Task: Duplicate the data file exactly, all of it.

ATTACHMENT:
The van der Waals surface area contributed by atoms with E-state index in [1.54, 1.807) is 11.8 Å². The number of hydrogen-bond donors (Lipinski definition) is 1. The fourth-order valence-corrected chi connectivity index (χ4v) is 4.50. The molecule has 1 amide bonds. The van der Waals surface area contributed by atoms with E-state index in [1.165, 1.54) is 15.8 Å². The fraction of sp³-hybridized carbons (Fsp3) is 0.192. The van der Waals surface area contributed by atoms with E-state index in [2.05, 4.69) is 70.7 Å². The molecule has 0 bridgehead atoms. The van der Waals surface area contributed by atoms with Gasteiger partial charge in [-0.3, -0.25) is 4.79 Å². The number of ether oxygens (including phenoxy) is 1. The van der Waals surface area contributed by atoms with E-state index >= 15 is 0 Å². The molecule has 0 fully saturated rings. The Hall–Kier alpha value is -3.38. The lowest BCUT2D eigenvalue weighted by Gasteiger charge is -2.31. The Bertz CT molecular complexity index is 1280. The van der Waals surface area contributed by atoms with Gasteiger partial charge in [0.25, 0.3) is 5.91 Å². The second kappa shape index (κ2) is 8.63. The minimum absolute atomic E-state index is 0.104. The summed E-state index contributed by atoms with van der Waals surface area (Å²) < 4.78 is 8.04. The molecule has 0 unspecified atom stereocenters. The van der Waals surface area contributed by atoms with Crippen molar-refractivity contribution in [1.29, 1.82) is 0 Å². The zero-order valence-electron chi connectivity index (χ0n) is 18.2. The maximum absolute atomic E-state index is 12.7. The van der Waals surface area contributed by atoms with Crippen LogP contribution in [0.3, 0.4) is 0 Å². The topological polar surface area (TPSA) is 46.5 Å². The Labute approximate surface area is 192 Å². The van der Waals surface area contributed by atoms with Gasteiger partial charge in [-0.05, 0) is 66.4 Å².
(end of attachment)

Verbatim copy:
The van der Waals surface area contributed by atoms with E-state index in [1.54, 1.807) is 11.8 Å². The number of hydrogen-bond donors (Lipinski definition) is 1. The fourth-order valence-corrected chi connectivity index (χ4v) is 4.50. The molecule has 1 amide bonds. The van der Waals surface area contributed by atoms with E-state index in [1.165, 1.54) is 15.8 Å². The fraction of sp³-hybridized carbons (Fsp3) is 0.192. The van der Waals surface area contributed by atoms with E-state index in [2.05, 4.69) is 70.7 Å². The molecule has 0 bridgehead atoms. The van der Waals surface area contributed by atoms with Gasteiger partial charge in [-0.3, -0.25) is 4.79 Å². The number of ether oxygens (including phenoxy) is 1. The van der Waals surface area contributed by atoms with E-state index >= 15 is 0 Å². The molecule has 0 fully saturated rings. The Hall–Kier alpha value is -3.38. The lowest BCUT2D eigenvalue weighted by Gasteiger charge is -2.31. The Bertz CT molecular complexity index is 1280. The van der Waals surface area contributed by atoms with Gasteiger partial charge in [0.25, 0.3) is 5.91 Å². The second kappa shape index (κ2) is 8.63. The minimum absolute atomic E-state index is 0.104. The summed E-state index contributed by atoms with van der Waals surface area (Å²) < 4.78 is 8.04. The molecule has 0 unspecified atom stereocenters. The van der Waals surface area contributed by atoms with Crippen molar-refractivity contribution in [1.29, 1.82) is 0 Å². The zero-order valence-electron chi connectivity index (χ0n) is 18.2. The maximum absolute atomic E-state index is 12.7. The van der Waals surface area contributed by atoms with Crippen LogP contribution in [0.3, 0.4) is 0 Å². The topological polar surface area (TPSA) is 46.5 Å². The Labute approximate surface area is 192 Å². The van der Waals surface area contributed by atoms with Gasteiger partial charge in [-0.05, 0) is 66.4 Å².